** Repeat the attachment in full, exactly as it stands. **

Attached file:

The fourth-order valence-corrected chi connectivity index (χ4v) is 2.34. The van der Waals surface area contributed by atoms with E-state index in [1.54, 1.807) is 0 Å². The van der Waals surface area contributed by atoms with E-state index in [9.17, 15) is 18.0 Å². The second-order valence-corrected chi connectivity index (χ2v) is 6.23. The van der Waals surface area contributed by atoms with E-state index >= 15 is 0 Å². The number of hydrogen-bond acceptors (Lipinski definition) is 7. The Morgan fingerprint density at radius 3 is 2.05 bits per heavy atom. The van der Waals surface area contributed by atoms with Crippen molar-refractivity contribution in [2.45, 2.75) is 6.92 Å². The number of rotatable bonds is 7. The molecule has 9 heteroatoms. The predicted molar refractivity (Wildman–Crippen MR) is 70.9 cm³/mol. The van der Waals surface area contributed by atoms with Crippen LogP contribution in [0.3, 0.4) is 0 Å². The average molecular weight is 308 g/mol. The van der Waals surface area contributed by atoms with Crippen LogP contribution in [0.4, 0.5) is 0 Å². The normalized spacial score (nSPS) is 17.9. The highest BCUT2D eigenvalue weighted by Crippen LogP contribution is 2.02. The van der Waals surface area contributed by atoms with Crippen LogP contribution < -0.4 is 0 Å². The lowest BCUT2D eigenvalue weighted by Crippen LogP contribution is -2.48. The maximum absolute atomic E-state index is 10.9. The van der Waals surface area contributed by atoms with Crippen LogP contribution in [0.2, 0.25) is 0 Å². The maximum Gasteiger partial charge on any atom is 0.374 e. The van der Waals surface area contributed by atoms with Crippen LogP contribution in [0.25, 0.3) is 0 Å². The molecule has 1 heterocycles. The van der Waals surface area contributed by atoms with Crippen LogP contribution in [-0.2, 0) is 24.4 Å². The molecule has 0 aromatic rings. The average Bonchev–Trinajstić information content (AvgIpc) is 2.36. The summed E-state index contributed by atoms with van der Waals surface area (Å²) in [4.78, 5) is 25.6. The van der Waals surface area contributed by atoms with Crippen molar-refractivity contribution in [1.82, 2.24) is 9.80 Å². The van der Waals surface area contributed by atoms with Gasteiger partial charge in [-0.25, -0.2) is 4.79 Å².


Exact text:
The fourth-order valence-corrected chi connectivity index (χ4v) is 2.34. The van der Waals surface area contributed by atoms with E-state index in [1.54, 1.807) is 0 Å². The van der Waals surface area contributed by atoms with E-state index in [9.17, 15) is 18.0 Å². The second-order valence-corrected chi connectivity index (χ2v) is 6.23. The van der Waals surface area contributed by atoms with E-state index >= 15 is 0 Å². The number of hydrogen-bond acceptors (Lipinski definition) is 7. The Morgan fingerprint density at radius 3 is 2.05 bits per heavy atom. The van der Waals surface area contributed by atoms with Crippen molar-refractivity contribution in [2.45, 2.75) is 6.92 Å². The number of rotatable bonds is 7. The molecule has 9 heteroatoms. The predicted molar refractivity (Wildman–Crippen MR) is 70.9 cm³/mol. The van der Waals surface area contributed by atoms with Crippen LogP contribution in [0.3, 0.4) is 0 Å². The average molecular weight is 308 g/mol. The van der Waals surface area contributed by atoms with Crippen LogP contribution in [0.4, 0.5) is 0 Å². The normalized spacial score (nSPS) is 17.9. The highest BCUT2D eigenvalue weighted by Crippen LogP contribution is 2.02. The van der Waals surface area contributed by atoms with Crippen LogP contribution < -0.4 is 0 Å². The lowest BCUT2D eigenvalue weighted by Crippen LogP contribution is -2.48. The maximum absolute atomic E-state index is 10.9. The van der Waals surface area contributed by atoms with Crippen LogP contribution in [0.2, 0.25) is 0 Å². The maximum Gasteiger partial charge on any atom is 0.374 e. The van der Waals surface area contributed by atoms with Crippen LogP contribution in [0.25, 0.3) is 0 Å². The molecule has 1 heterocycles. The van der Waals surface area contributed by atoms with Crippen LogP contribution in [-0.2, 0) is 24.4 Å². The molecule has 0 aromatic rings. The average Bonchev–Trinajstić information content (AvgIpc) is 2.36. The summed E-state index contributed by atoms with van der Waals surface area (Å²) in [4.78, 5) is 25.6. The van der Waals surface area contributed by atoms with Crippen molar-refractivity contribution in [1.82, 2.24) is 9.80 Å². The van der Waals surface area contributed by atoms with Gasteiger partial charge in [-0.25, -0.2) is 4.79 Å².